As the senator at the helm of the Senate Subcommittee on Space and Science, Colorado’s John Hickenlooper has a view of the aerospace industry unlike anyone else.

5280: You were 17 when Neil Armstrong stepped on the moon. What did that moment mean to you?
John Hickenlooper: My generation always asked, “Where were you when we walked on the moon?” It was an achievement that everybody in the country participated in. One argument you could make about the division we have now is that we don’t have that same shared mythology we did then.

Still, it seems like space is one of the few things that Democrats and Republicans agree on.
Recognizing the reality and the importance of our technical competition with China is something that really does unite both parties. There is this sense of urgency that we need to move quickly.

I couldn’t help noticing the subcommittee’s previous name was Space, Science, and Competitiveness.
Competitiveness in terms of technology has big ramifications for our economy. I think, as our political system becomes, let’s just say, more dynamic, part of my job is to keep the focus of both Republicans and Democrats on maintaining the momentum we’ve created.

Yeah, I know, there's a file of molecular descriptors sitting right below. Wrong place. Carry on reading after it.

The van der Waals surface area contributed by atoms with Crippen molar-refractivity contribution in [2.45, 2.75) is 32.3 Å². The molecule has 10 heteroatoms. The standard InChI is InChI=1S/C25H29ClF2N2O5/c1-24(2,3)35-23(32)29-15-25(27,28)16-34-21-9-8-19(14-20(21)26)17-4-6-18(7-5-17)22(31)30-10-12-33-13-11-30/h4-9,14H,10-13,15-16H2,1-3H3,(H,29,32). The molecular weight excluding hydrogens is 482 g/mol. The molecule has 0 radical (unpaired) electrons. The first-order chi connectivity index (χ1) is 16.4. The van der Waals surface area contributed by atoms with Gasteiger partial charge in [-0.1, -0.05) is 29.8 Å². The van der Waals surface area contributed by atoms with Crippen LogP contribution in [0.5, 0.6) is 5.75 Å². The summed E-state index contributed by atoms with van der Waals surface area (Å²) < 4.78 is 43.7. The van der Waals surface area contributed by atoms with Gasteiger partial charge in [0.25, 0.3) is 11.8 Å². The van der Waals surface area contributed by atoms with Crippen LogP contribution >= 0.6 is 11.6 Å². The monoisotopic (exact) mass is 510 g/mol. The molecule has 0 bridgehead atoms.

How does that momentum ultimately trickle down to regular folks?
GPS. That’s one of the first things I think of. It came out of our space program. There are all these unbelievable innovations connected to putting people on the moon or in space, and now more than ever, people recognize that innovation and a willingness to embrace new ideas is going to be a big part of the solution to so many of the challenges we face, whether it’s climate change or feeding a growing world.

Colorado’s reputation among aerospace experts has exploded over the past couple of decades. Is the same true among your colleagues in Congress?
I don’t think other senators are aware of it, and I don’t feel any need to brag about it because there are only so many faucets into the basin. An awful lot of work is being done in Colorado to get back to the moon, and my colleagues don’t need to know how many jobs that means.

Nicholas Hunt
Nicholas Hunt
Nicholas writes and edits the Compass, Adventure, and Culture sections of 5280 and writes for